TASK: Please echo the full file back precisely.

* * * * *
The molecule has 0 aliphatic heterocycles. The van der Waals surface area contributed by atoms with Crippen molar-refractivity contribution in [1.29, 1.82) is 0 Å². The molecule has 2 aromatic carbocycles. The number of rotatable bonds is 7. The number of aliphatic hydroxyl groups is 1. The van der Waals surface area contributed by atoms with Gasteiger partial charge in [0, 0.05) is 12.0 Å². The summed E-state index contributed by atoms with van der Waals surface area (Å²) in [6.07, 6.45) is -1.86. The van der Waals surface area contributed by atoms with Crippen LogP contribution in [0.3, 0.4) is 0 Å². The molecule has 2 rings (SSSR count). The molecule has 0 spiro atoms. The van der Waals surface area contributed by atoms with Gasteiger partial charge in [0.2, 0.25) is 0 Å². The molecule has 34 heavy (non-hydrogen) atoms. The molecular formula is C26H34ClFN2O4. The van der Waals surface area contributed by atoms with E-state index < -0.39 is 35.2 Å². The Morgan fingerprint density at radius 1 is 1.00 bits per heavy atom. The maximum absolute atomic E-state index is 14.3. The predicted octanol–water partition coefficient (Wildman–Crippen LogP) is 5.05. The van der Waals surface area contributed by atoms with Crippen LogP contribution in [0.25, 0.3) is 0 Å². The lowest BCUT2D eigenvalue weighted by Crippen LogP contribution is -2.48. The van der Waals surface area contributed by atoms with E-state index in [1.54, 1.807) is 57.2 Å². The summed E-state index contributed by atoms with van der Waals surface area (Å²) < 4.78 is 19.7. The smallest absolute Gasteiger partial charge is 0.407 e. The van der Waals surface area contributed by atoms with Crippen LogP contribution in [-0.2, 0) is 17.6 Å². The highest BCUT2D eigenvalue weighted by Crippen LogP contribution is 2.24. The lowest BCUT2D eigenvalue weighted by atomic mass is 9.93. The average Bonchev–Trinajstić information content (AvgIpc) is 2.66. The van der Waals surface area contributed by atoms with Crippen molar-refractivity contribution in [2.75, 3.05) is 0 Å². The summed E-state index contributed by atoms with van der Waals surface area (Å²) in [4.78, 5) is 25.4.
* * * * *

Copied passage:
The molecule has 0 aliphatic heterocycles. The van der Waals surface area contributed by atoms with Crippen molar-refractivity contribution in [1.29, 1.82) is 0 Å². The molecule has 2 aromatic carbocycles. The number of rotatable bonds is 7. The number of aliphatic hydroxyl groups is 1. The van der Waals surface area contributed by atoms with Gasteiger partial charge in [0, 0.05) is 12.0 Å². The summed E-state index contributed by atoms with van der Waals surface area (Å²) in [6.07, 6.45) is -1.86. The van der Waals surface area contributed by atoms with Crippen LogP contribution in [0.3, 0.4) is 0 Å². The molecule has 2 rings (SSSR count). The molecule has 0 spiro atoms. The van der Waals surface area contributed by atoms with Gasteiger partial charge in [0.2, 0.25) is 0 Å². The molecule has 34 heavy (non-hydrogen) atoms. The molecular formula is C26H34ClFN2O4. The van der Waals surface area contributed by atoms with E-state index < -0.39 is 35.2 Å². The Morgan fingerprint density at radius 1 is 1.00 bits per heavy atom. The maximum absolute atomic E-state index is 14.3. The predicted octanol–water partition coefficient (Wildman–Crippen LogP) is 5.05. The van der Waals surface area contributed by atoms with Crippen LogP contribution in [0.25, 0.3) is 0 Å². The lowest BCUT2D eigenvalue weighted by Crippen LogP contribution is -2.48. The van der Waals surface area contributed by atoms with E-state index in [1.54, 1.807) is 57.2 Å². The summed E-state index contributed by atoms with van der Waals surface area (Å²) < 4.78 is 19.7. The smallest absolute Gasteiger partial charge is 0.407 e. The van der Waals surface area contributed by atoms with Crippen LogP contribution in [-0.2, 0) is 17.6 Å². The highest BCUT2D eigenvalue weighted by Crippen LogP contribution is 2.24. The lowest BCUT2D eigenvalue weighted by atomic mass is 9.93. The average Bonchev–Trinajstić information content (AvgIpc) is 2.66. The van der Waals surface area contributed by atoms with Crippen molar-refractivity contribution in [2.75, 3.05) is 0 Å². The summed E-state index contributed by atoms with van der Waals surface area (Å²) in [4.78, 5) is 25.4.